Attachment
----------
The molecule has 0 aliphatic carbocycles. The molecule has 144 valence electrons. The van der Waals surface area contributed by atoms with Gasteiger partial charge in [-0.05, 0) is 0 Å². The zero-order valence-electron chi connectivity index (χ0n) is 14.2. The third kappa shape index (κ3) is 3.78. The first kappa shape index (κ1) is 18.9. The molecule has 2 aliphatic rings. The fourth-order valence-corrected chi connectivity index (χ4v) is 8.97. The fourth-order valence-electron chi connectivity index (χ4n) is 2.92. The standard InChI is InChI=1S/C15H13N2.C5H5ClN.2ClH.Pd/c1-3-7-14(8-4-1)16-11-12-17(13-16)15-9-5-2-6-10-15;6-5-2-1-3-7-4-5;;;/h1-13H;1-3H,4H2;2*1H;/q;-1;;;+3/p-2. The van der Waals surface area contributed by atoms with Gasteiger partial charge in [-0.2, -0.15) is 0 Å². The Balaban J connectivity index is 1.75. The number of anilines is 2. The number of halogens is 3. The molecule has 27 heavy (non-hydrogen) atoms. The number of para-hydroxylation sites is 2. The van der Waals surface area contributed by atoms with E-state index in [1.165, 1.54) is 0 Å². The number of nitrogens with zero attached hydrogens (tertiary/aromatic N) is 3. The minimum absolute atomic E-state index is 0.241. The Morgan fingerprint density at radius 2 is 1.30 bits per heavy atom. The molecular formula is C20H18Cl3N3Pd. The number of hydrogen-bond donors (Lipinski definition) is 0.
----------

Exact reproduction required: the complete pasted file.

The molecule has 0 aliphatic carbocycles. The molecule has 144 valence electrons. The van der Waals surface area contributed by atoms with Gasteiger partial charge in [-0.05, 0) is 0 Å². The zero-order valence-electron chi connectivity index (χ0n) is 14.2. The third kappa shape index (κ3) is 3.78. The first kappa shape index (κ1) is 18.9. The molecule has 2 aliphatic rings. The fourth-order valence-corrected chi connectivity index (χ4v) is 8.97. The fourth-order valence-electron chi connectivity index (χ4n) is 2.92. The standard InChI is InChI=1S/C15H13N2.C5H5ClN.2ClH.Pd/c1-3-7-14(8-4-1)16-11-12-17(13-16)15-9-5-2-6-10-15;6-5-2-1-3-7-4-5;;;/h1-13H;1-3H,4H2;2*1H;/q;-1;;;+3/p-2. The van der Waals surface area contributed by atoms with Gasteiger partial charge in [-0.2, -0.15) is 0 Å². The Balaban J connectivity index is 1.75. The number of anilines is 2. The number of halogens is 3. The molecule has 27 heavy (non-hydrogen) atoms. The number of para-hydroxylation sites is 2. The van der Waals surface area contributed by atoms with E-state index in [1.165, 1.54) is 0 Å². The number of nitrogens with zero attached hydrogens (tertiary/aromatic N) is 3. The minimum absolute atomic E-state index is 0.241. The Morgan fingerprint density at radius 2 is 1.30 bits per heavy atom. The molecular formula is C20H18Cl3N3Pd. The number of hydrogen-bond donors (Lipinski definition) is 0.